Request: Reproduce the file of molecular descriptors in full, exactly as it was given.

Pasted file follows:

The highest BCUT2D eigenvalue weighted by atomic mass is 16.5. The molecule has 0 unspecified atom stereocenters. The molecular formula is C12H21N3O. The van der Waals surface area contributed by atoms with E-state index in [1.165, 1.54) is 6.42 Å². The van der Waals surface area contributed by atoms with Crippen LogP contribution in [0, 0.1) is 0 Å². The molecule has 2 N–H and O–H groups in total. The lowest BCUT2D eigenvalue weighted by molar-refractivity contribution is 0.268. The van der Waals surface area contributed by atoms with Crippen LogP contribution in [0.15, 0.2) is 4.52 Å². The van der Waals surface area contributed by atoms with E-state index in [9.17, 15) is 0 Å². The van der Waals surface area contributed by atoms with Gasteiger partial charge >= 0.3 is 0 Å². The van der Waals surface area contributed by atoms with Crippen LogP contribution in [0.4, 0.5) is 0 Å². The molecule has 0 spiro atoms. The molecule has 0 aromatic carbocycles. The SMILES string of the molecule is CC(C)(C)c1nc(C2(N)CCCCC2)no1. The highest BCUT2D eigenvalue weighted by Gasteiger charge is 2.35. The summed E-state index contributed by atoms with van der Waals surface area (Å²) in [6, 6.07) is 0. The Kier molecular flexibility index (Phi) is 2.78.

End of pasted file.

The highest BCUT2D eigenvalue weighted by atomic mass is 16.5. The molecule has 0 unspecified atom stereocenters. The molecular formula is C12H21N3O. The van der Waals surface area contributed by atoms with E-state index in [1.165, 1.54) is 6.42 Å². The van der Waals surface area contributed by atoms with Crippen LogP contribution in [0, 0.1) is 0 Å². The molecule has 2 N–H and O–H groups in total. The lowest BCUT2D eigenvalue weighted by molar-refractivity contribution is 0.268. The van der Waals surface area contributed by atoms with Crippen LogP contribution in [0.15, 0.2) is 4.52 Å². The van der Waals surface area contributed by atoms with E-state index in [9.17, 15) is 0 Å². The van der Waals surface area contributed by atoms with Gasteiger partial charge >= 0.3 is 0 Å². The van der Waals surface area contributed by atoms with Crippen LogP contribution in [0.4, 0.5) is 0 Å². The molecule has 0 spiro atoms. The molecule has 0 aromatic carbocycles. The SMILES string of the molecule is CC(C)(C)c1nc(C2(N)CCCCC2)no1. The highest BCUT2D eigenvalue weighted by Gasteiger charge is 2.35. The summed E-state index contributed by atoms with van der Waals surface area (Å²) in [6, 6.07) is 0. The Kier molecular flexibility index (Phi) is 2.78.